by Dr. Karen Oliveto, Pastor
It’s the time of year I start spending a lot of time in dark theaters, trying to see all the Oscar nominated movies before the Academy Awards show is televised. This is a difficult task for a couple of reasons: 1) I don’t like the high price of movie-going, so I try to go to the pre-6pm matinee showings; 2) But if it’s sunny out, I hate to be inside.
This year is particularly difficult, because there are TEN best picture-nominated movies. Ten! I already preached a sermon on “The King’s Speech”, so today I am reflecting on “The Social Network”, which is about Mark Zuckerberg and the creation of Facebook.
It is a dramatic retelling of how this social media mega-giant got its start one drunken night as Harvard student Mark Zuckerberg takes out his anger towards his girlfriend by making a site which displays two female students at a time and allows users to rate which is more attractive. From this beginning, the story reveals double crossings, dubious deals, and backstabbing. Perhaps most damning is how Zuckerberg is displayed: a genius with not an iota of social skills.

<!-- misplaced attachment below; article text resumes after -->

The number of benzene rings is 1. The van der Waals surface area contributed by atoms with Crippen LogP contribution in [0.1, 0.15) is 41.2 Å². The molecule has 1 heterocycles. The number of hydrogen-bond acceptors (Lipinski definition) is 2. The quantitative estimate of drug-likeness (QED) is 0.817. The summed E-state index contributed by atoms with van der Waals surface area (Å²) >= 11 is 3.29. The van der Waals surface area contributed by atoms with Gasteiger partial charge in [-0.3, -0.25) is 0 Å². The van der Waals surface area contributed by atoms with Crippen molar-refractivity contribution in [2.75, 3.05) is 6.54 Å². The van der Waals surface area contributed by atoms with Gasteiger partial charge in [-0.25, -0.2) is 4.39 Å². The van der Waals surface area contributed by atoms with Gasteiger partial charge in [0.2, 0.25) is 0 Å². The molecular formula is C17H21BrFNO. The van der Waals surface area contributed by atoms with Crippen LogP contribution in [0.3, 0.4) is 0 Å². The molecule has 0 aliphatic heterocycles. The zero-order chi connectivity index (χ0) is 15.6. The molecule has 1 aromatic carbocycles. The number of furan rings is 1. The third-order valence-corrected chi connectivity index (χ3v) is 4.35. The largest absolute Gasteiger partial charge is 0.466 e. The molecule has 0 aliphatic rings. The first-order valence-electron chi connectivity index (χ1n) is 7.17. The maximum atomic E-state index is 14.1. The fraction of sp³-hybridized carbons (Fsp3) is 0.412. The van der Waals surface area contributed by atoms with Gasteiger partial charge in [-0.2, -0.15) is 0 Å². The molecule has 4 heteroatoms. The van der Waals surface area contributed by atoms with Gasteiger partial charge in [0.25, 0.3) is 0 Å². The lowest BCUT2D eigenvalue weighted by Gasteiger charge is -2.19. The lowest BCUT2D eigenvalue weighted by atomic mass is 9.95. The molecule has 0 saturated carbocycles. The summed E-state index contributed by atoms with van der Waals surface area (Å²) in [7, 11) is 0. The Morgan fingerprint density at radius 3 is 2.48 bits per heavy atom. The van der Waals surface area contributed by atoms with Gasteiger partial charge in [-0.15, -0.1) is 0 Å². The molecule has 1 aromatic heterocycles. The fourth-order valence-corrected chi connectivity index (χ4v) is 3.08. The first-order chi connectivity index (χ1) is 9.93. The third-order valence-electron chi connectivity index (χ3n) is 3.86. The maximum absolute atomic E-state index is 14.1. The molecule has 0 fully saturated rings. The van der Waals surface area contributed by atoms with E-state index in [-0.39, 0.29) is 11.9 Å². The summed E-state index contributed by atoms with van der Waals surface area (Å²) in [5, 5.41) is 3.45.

Of course, it generated a lot of talk on Facebook itself. As if suddenly realizing the site was rancid, some FB users turned up their nose in disgust as they left the social networking site. Others questioned whether they should stay on it. What intrigues me most of all, however, is how a social miscreant (as Zuckerberg was depicted in the movie) was able to create a new and robust form of community. Family members who live far away from each other, forgotten friends, long lost high school buddies—people can reconnect and glimpse into each other’s day to day lives. FB has become our social diary, our birthday reminder calendar, and our source for recommendations for everything from movies to plumbers.
For me, Facebook has a deeply spiritual dimension. Every time I scroll through my friends’ names, it becomes my prayer list. I have wept upon hearing the death of an old friend, and whooped it up as I watched the Giants win the World Series, sharing play by play commentaries with friends through status updates.
Zuckerberg, for all his (real or fictionalized) flaws, has given us a tool for community in the 21st century. In an age of disconnection and dislocation, Facebook is the new village square, where we renew the bonds of friendship and learn the news of our family, friends, community, and world.
Speaking of which, have you joined the GLIDE Facebook page?